"European standards of beauty are something that plague the entire world — the idea that darker skin is not beautiful, that light skin is the key to success and love. Africa is no exception," she told the magazine. "When I was in second grade, one of my teachers said, 'Where are you going to find a husband? How are you going to find someone darker than you?' I was mortified."
"I remember seeing a commercial where a woman goes for an interview and doesn't get the job," she added, according to People. "Then she puts a cream on her face to lighten her skin, and she gets the job! This is the message: that dark skin is unacceptable."
Nyong'o has changed those perceptions and she has two very important role models who helped her realize she is beautiful — and that she can do anything she wants to. She explained, "I've heard people talk about images in popular culture changing, and that makes me feel great. Until I saw people who looked like me, doing the things I wanted to, I wasn't so sure it was a possibility. Seeing Whoopi Goldberg and Oprah in The Color Purple, it dawned on me: 'Oh — I could be an actress!' We plant the seed of possibility."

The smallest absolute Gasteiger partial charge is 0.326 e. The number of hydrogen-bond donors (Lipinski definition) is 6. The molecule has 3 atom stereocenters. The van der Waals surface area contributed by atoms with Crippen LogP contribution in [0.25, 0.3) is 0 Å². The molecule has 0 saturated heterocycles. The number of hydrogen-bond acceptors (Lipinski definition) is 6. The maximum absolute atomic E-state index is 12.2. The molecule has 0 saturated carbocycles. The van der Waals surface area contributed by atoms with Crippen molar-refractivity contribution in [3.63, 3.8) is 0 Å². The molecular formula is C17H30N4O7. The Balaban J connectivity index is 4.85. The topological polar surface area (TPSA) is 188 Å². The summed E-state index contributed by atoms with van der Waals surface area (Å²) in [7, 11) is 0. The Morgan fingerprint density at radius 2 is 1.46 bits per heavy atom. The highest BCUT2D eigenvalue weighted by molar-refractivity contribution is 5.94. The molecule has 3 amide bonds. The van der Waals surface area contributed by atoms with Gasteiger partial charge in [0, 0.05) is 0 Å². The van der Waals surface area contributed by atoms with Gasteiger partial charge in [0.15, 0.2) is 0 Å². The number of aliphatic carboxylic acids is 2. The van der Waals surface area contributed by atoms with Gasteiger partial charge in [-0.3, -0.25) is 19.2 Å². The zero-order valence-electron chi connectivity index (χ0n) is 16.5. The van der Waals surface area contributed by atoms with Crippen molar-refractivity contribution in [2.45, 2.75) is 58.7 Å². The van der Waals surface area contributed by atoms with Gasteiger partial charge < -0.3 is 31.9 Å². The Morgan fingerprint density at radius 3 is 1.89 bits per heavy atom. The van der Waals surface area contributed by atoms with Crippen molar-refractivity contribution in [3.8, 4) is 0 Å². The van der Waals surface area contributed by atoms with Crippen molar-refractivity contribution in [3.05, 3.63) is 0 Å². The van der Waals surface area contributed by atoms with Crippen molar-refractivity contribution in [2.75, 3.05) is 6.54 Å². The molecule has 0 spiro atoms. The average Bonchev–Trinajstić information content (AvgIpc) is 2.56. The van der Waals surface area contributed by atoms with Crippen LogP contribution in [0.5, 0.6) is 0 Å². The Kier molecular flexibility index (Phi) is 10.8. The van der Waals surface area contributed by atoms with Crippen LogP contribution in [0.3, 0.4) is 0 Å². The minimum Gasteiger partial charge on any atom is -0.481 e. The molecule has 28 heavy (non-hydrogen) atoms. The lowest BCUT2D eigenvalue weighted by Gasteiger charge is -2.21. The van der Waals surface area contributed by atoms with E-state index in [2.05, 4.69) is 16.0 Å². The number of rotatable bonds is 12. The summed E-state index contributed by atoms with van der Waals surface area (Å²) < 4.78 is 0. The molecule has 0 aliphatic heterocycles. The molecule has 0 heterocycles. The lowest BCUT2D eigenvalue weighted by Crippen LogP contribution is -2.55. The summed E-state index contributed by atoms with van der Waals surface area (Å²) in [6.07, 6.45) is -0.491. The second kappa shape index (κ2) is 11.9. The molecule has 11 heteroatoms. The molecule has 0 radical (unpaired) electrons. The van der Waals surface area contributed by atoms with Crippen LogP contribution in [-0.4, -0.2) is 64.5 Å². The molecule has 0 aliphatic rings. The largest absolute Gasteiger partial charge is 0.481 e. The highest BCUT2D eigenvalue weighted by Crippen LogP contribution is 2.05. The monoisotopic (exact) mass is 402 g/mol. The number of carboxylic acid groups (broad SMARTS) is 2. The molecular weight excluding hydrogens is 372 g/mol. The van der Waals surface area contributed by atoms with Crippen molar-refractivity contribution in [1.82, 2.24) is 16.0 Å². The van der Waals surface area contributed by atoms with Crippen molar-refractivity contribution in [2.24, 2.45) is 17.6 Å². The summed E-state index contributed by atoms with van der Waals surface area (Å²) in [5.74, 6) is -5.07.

But it wasn't only popular culture that made her realize her potential — she also credits her mom and the rest of her family for helping her always have faith in herself.
"I come from a loving, supportive family, and my mother taught me that there are more valuable ways to achieve beauty than just through your external features. Beautiful people have many advantages, but so do friendly people. I think beauty is an expression of love. There's room in this world for beauty to be diverse."
Nyong'o seems proud to have taken on the role of helping future generations feel good about themselves and the color of their skin. She can be seen next in Star Wars: Episode VII and her Glamour interview will be on newsstands Nov. 11.
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